Both: A large part of our joy this season is parenting our 2 1/2-year-old son Justus together. We understand how much the context we create for Justus shapes the person he is and will grow into. Parenting is like a window into ourselves. We hope that our egos become less fragile, our capacity for owning our own feelings and thoughts increases, and the time we need to recover after hurting one another decreases. In our heart of hearts, we believe that in marriage, there is no winner or loser; it is not about what’s right or wrong. Marriage doesn’t have to be a zero-sum game because we are on the same team.

Andre introduced this phrase into our relationship early on: “If it’s important to you, it’s important to me.” We hope to keep upholding this as a value we live toward. Along the way, there will continue to be challenges of day-to-day family and work stress, seasons of high or low mental well-being, and the persistent wrestling with patriarchy. It seems worthwhile though to love our closest neighbor as ourselves and to submit to one another out of reverence for Christ.

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Resources we’ve found helpful:

Jessica L. ChenFeng

Jessica L. ChenFeng, PhD, LMFT, is Associate Professor of Medical Education and Associate Director of Physician Vitality at Loma Linda University Health, and an AAMFT Approved Supervisor. Her research, writing, and clinical work centers around sociocontextual issues such as gender and power, Asian American identity, and Christian spirituality. Most recently, she co-authored the book, "Finding Your Voice as a Beginning Marriage and Family Therapist". Jessica identifies as a second-generation Taiwanese American liberative educator and lives in Montclair, California, with her husband, their young toddler, and miniature Schnauzer. She loves trees, sourdough bread baking, learning how to sew her own clothes, connecting over coffee, and lightly sweetened jasmine milk tea.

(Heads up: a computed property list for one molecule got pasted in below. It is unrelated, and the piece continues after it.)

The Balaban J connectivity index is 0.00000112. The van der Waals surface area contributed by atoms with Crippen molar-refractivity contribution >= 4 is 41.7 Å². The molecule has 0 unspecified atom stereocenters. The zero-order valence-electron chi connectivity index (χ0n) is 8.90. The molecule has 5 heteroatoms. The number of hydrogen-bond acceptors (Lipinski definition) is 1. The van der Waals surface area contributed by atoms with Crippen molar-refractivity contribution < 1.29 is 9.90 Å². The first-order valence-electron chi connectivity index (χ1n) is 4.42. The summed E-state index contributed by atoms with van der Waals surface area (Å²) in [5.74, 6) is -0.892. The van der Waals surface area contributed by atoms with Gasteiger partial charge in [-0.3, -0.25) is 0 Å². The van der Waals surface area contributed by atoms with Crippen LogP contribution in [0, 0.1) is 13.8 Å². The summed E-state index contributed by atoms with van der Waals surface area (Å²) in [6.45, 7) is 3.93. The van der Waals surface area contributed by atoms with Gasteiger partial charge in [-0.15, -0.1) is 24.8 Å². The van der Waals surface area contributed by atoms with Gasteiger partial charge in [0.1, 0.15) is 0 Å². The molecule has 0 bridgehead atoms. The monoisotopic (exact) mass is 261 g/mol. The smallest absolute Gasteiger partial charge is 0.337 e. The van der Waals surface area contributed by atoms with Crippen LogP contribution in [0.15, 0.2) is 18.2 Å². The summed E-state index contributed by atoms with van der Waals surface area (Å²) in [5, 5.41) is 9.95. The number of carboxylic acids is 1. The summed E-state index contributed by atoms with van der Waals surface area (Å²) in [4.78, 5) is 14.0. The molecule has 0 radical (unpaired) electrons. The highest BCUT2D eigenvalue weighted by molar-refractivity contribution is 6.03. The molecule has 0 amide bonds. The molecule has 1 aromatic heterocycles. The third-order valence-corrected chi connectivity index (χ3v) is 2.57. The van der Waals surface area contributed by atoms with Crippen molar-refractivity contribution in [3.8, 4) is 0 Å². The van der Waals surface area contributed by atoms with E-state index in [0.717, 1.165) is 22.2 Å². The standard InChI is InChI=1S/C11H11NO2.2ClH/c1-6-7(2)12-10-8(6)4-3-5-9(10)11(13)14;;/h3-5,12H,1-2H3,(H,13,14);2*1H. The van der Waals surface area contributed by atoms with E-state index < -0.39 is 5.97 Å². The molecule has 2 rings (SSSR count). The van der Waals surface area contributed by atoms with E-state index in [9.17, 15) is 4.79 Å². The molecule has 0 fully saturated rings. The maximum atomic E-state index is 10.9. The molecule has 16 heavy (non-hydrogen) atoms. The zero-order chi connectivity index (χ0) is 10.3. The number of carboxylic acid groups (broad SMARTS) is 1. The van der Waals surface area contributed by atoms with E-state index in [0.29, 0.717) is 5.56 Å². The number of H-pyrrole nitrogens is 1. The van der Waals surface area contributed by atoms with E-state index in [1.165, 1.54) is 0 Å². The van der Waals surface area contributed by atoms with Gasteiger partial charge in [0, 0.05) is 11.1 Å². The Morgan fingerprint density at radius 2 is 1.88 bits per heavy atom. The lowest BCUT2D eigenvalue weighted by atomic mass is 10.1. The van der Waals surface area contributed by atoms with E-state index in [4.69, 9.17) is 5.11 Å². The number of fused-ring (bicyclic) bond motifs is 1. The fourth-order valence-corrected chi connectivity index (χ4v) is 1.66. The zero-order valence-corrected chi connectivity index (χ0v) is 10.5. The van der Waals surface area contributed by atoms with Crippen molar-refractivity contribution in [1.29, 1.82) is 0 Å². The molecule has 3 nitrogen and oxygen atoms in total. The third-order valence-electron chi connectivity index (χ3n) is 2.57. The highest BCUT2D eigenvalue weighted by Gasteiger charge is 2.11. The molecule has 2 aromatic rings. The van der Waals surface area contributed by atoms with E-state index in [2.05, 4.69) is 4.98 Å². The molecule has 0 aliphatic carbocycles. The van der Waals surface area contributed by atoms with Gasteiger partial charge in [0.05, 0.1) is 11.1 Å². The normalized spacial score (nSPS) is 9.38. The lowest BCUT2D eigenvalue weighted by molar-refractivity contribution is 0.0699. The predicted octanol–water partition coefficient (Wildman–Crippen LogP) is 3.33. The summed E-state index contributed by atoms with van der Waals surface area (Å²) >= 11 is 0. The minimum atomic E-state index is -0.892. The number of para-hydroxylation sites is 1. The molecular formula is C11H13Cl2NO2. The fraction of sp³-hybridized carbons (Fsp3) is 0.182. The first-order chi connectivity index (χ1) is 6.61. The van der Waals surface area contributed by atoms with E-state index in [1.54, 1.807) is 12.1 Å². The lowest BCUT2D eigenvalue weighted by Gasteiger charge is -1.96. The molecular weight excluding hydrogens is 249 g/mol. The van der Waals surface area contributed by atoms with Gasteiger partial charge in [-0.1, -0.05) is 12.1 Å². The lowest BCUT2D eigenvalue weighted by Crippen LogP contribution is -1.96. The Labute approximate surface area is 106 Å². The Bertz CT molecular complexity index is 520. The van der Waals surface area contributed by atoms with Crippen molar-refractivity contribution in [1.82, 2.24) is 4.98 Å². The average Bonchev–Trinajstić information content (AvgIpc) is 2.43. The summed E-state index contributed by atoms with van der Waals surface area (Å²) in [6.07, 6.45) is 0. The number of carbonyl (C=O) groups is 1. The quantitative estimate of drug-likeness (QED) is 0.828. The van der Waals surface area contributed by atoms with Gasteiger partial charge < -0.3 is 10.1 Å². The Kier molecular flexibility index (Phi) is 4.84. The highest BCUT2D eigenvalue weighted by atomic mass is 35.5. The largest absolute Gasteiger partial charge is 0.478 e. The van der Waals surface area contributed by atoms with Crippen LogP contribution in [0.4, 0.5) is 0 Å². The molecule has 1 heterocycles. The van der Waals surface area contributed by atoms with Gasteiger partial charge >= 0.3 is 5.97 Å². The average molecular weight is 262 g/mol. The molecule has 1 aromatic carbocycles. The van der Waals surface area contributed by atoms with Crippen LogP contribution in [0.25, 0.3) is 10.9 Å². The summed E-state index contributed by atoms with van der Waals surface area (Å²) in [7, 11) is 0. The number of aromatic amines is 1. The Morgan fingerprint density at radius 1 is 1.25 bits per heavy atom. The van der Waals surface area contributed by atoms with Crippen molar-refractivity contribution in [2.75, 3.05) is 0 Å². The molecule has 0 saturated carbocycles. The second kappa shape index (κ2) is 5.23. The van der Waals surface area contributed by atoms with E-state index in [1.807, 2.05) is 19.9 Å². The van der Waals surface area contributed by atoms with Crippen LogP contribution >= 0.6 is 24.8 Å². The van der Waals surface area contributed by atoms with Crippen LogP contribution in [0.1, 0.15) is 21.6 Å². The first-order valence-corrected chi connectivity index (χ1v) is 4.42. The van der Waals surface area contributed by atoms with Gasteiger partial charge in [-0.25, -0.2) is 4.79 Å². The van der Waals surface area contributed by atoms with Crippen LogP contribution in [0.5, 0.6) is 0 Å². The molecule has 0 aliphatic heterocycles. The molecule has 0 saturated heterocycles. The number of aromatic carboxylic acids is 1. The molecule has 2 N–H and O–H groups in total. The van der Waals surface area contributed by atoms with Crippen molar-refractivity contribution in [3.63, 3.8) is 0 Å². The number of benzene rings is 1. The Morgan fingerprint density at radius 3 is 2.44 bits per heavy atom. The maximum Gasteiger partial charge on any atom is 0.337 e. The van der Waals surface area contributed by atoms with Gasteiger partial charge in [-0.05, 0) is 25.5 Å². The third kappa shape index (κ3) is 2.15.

Andre ChenFeng

Andre ChenFeng is an advocate for liberation-based healing in education. He is a Ph.D. student at Claremont Graduate University, with a research focus on the integration of empathy and equity in higher education, specifically, how contemplative practices coupled with a racial justice approach can impact teacher wellbeing. He is also an adjunct faculty member at Claremont Graduate University in the Teacher Education Program. Andre received his B.A and M.Ed. from UCLA. He taught 7th and 8th-grade mathematics for eight years at the UCLA Community School in Los Angeles. In his spare time, he watches "This Is Us" with his wife and enjoys reading picture books with his 2.5-year-old son.

Christopher Drinkard

Christopher Drinkard is a photographer based out of Minnesota, where he resides with his wife and two children.  His work includes wedding and lifestyle photography but he also finds great passion in documenting the world around him through street photography.  When he is not with family or busy with a camera, Christopher can be found at his church where he has served as the Worship Leader since 2013.  He also loves frequenting local coffee shops, creating music, and teaching.  You can see some of his work on Instagram @christopherdrinkardphoto.